| 9.9°C Dublin

503,000 turn city green


PARTYGOERS: Caitlin Clareborough and Hailey Stafford,

PARTYGOERS: Caitlin Clareborough and Hailey Stafford,

PARTYGOERS: Caitlin Clareborough and Hailey Stafford,

THE capital was a sea of green as a whopping 503,000 people lined the streets to witness one of the world's biggest St Patrick's Day parades.

Revellers from as far afield as Asia and South America were mesmerised by swirls of colour on the 2.6km parade route through the main streets.

Cyclist Stephen Roche led the festivities as the grand marshal of this year's parade.

"It's like going in a full circle again," he said before the festivities kicked off, referring to his victorious homecoming outside the GPO in 1987.

He cruised the parade route in a 1973 Rolls-Royce, and waved to the crowds, describing it as "an amazing, amazing honour to be here".


It was a carnival atmosphere as more than 3,000 participants, including marching bands, entertained the crowds.

Traditional artistic groups were on hand to add some colour, while embracing the theme of this year's festival- Let's Make History.

Spraoi from Waterford celebrated the millennial anniversary of the historic Battle of Clontarf, complete with viking ships.

Among the familiar faces at the parade on O'Connell Street was President Michael D Higgins with his wife Sabina, who wore a patriotic green scarf and hat.

"There is no limit to what Irish people can achieve," the proud President said.

In Cork, Lord of the Dance Michael Flatley was grand marshal and hailed being Irish on St Patrick's Day as the proudest feeling in the world.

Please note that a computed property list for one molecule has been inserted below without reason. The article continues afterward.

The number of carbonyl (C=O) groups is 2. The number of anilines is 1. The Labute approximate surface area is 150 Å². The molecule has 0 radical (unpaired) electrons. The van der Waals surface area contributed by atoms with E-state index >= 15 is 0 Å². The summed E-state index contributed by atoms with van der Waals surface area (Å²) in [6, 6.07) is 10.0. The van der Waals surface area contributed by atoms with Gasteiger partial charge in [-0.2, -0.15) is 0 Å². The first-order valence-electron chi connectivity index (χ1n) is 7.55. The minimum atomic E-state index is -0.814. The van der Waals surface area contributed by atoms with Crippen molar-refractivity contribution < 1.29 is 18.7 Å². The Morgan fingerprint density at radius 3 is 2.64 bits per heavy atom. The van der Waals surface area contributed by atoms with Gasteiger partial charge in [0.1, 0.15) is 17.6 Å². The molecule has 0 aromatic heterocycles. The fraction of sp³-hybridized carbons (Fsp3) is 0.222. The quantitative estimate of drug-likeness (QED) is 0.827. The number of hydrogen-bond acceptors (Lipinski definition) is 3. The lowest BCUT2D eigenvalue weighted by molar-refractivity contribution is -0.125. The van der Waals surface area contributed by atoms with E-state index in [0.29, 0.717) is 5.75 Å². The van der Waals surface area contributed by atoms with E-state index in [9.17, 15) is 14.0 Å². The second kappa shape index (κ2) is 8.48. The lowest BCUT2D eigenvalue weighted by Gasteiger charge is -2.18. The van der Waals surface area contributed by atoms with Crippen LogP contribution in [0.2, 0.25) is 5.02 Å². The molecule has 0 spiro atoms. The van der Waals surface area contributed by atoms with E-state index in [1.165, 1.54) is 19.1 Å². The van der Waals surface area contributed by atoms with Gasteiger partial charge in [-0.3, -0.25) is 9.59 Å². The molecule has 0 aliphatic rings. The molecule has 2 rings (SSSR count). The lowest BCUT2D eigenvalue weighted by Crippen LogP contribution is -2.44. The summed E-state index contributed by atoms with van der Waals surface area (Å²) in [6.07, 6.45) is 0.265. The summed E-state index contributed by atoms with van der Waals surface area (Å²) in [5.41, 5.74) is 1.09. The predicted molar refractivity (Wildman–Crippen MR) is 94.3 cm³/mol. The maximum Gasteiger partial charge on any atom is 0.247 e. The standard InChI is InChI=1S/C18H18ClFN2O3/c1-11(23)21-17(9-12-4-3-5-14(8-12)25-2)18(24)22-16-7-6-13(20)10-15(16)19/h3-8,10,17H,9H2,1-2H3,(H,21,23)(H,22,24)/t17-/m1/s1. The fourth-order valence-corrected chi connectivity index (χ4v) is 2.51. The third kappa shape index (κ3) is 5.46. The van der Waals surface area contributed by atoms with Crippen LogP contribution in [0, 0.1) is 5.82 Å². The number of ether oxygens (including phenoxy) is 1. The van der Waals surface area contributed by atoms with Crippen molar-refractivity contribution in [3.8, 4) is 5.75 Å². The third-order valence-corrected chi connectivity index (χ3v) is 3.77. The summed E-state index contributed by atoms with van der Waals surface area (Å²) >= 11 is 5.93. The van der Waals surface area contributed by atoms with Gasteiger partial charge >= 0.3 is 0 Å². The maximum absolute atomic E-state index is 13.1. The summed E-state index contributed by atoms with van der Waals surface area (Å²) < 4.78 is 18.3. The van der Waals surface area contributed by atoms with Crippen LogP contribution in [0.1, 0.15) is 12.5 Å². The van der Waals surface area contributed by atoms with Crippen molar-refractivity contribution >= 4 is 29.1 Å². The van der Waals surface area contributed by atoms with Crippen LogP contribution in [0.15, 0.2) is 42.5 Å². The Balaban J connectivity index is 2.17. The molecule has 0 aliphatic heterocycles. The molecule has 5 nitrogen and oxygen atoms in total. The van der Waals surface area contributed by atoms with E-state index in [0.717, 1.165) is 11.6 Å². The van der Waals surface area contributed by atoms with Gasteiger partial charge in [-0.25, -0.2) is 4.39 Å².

This weekend also proved to be a big hit for publicans, as many of the revellers that visited the city for the celebrations tested the Irish cead mile failte.

Dublin City Council said that they had an "intensive" cleaning regime in place as the eyes of the world focused upon the capital.

"We've probably one of the best cleaning regimes in Europe for a capital city. We have a 24-hour presence in Dublin anyway. This weekend we will just be more intensive," a spokesperson said.

And it seems that revellers all enjoyed the array of events safely, as gardai said that "no major incidents" had occurred.

Meanwhile, leading gay rights activist Rory O'Neill has praised Guinness for pulling its sponsorship of Manhattan's parade. The hallmark Irish brand pulled the plug over the ban on openly gay and lesbian marchers.


"I think when a company like Guinness has decided that it would bad for business to be associated in an anti-gay parade like the Manhattan, I think it is a sign that the jig is up," said Mr O'Neill.

"I think it was a bad decision on Enda's part to go to the parade," he said. "And it just shows that Enda made a big mistake."

The Taoiseach earlier defended his decision to march in the parade.

"The St Patrick's Day parade [in New York] is a parade about our Irishness and not about sexuality, and I would be happy to participate in it," Mr Kenny said.

The party continued round the world with famous monuments including the Great Wall of China and the Leaning Tower of Pisa being lit up in green for the day.

And there were even celebrations in space, as astronaut Douglas Wheelock tweeted: "Hello, Ireland – from space! Happy St Patrick's Day! Lá fhéile Pádraig sona dhaoibh!"